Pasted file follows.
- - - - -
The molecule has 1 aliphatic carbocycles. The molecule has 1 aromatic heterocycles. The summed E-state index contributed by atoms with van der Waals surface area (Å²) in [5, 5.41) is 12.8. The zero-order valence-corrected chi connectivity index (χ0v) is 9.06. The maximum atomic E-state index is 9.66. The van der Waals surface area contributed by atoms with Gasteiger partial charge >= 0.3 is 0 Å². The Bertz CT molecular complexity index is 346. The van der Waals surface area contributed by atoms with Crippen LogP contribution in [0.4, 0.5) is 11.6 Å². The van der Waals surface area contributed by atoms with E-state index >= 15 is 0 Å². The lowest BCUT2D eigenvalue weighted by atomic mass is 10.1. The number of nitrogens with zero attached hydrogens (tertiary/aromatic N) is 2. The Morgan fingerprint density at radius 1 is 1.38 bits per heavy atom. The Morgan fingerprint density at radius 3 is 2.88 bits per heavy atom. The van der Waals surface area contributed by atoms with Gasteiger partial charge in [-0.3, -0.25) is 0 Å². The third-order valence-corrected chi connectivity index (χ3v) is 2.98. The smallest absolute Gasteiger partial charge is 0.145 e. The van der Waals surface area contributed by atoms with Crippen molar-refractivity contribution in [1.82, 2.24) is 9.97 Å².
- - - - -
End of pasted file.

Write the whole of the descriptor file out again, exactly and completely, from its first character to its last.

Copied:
The molecule has 1 aliphatic carbocycles. The molecule has 1 aromatic heterocycles. The summed E-state index contributed by atoms with van der Waals surface area (Å²) in [5, 5.41) is 12.8. The zero-order valence-corrected chi connectivity index (χ0v) is 9.06. The maximum atomic E-state index is 9.66. The van der Waals surface area contributed by atoms with Gasteiger partial charge >= 0.3 is 0 Å². The Bertz CT molecular complexity index is 346. The van der Waals surface area contributed by atoms with Crippen LogP contribution in [0.4, 0.5) is 11.6 Å². The van der Waals surface area contributed by atoms with E-state index >= 15 is 0 Å². The lowest BCUT2D eigenvalue weighted by atomic mass is 10.1. The number of nitrogens with zero attached hydrogens (tertiary/aromatic N) is 2. The Morgan fingerprint density at radius 1 is 1.38 bits per heavy atom. The Morgan fingerprint density at radius 3 is 2.88 bits per heavy atom. The van der Waals surface area contributed by atoms with Gasteiger partial charge in [-0.3, -0.25) is 0 Å². The third-order valence-corrected chi connectivity index (χ3v) is 2.98. The smallest absolute Gasteiger partial charge is 0.145 e. The van der Waals surface area contributed by atoms with Crippen molar-refractivity contribution in [1.82, 2.24) is 9.97 Å².